Song of the Mountains, was conceived when John was awarded the Jean Richie Fellowship in Appalachian literature in 2017.
Song of the Mountains is a poetic celebration, eulogy, metaphor for Appalachia. Sometimes it dances and laughs, but too many times it cries. It’s a vehicle to give voice to creation, a prayer, psalm or hymn of nature. It’s an echo of the past merging with the present. The mountains speak in these songs, the culture of Appalachia—food, family, religion & spirituality, a place of dreams, politics, ecology, and mining, but a place of loss, too, both of its people and their land—the desecration of that land, which is like cursing God. Place is as sacred as family. Depression, a byproduct, runs deep, as a vein of ore in a coal mine. Yet the heart is sometimes blacker than coal searching for the silver and gold threading it like false promises do. Sometimes there are no clear differences. For all the good and evil in our hearts, we love as deeply as we mourn, and that music of the mountains is a salve, as well as a song.
The Mountain South is a diverse, multi-vocal, and culturally dynamic region, as rich and hard to define as America itself. Appalachia sings many songs, and John C. Mannone has brought a gifted ear and a patient, observant attention to recording and sharing that music with us— it is both ancient and brand-new, with sounds at once familiar and strange. In such poems as "Subterranean Poetics" and "Slickrock Wilderness" and "The Making of Steel" we encounter a scientist-poet with a deep knowledge of the workings of nature and how our lives exist alongside beautiful processes we rarely encounter. Mannone's poems remind us to love the seen and the unseen and to listen closely for the singular resonances that create the Song of the Mountains.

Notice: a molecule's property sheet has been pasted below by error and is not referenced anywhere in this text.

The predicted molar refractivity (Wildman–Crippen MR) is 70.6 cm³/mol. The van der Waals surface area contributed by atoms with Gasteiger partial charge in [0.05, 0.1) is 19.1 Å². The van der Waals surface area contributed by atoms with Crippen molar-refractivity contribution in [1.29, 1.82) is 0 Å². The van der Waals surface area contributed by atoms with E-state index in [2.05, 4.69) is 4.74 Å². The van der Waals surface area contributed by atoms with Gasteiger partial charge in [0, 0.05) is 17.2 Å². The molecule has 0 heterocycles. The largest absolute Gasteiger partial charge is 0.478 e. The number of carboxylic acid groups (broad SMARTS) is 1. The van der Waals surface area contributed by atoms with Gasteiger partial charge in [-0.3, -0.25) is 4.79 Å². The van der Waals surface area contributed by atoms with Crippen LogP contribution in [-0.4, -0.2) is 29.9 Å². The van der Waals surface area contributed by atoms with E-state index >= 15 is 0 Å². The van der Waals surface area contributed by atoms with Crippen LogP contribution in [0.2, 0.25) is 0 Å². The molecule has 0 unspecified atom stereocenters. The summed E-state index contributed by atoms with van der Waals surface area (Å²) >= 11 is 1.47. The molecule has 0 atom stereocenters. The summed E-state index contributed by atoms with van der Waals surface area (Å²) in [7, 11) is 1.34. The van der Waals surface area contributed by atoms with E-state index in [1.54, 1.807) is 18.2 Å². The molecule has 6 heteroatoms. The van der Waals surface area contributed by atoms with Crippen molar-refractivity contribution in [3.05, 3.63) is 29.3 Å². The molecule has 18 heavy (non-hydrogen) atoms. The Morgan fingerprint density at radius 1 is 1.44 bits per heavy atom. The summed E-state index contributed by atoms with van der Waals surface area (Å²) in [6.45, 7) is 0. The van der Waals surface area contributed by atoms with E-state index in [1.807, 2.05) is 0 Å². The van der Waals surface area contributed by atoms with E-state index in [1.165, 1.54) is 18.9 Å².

—Jesse Graves, author of Merciful Days and Said-Songs: Essays on Poetry and Place
With Song of the Mountains, John Mannone gives us a garden that rivals Eden. There is so much heart in these poems, not only in their depiction of Appalachia in its infinite natural beauty, but also after its metaphorical fall from grace where humans have replaced the native flora and fauna with sludge slides and overburden. We are messy animals, too often destroying our environment and our personal relationships. And yet, Mannone shows that there can be joy and grace, even after terrific acts of devastation. That is the troubled duality of a peopled landscape. We lament the devastation that we cause, but we root for ourselves to be better—better stewards of the land, and better caretakers of the ones we love.
—Denton Loving, author of Tamp
John C. Mannone has poems appearing in Windhover, North Dakota Quarterly, Poetry South, and others. He won the Impressions of Appalachia Creative Arts Contest in poetry (2020), was awarded a Jean Ritchie Fellowship (2017) in Appalachian literature, and served as the celebrity judge for the National Federation of State Poetry Societies (2018). His forthcoming collections are Flux Lines: The Intersection of Science, Love, and Poetry (Linnet’s Wings Press, 2021), Sacred Flute (Iris Press, 2022), and an e-Chapbook, The Metaphorical Moon through a Poetry Super Highway project (2021). He edits poetry for Abyss & Apex and three other journals. A retired physics professor, John lives in Knoxville, Tennessee
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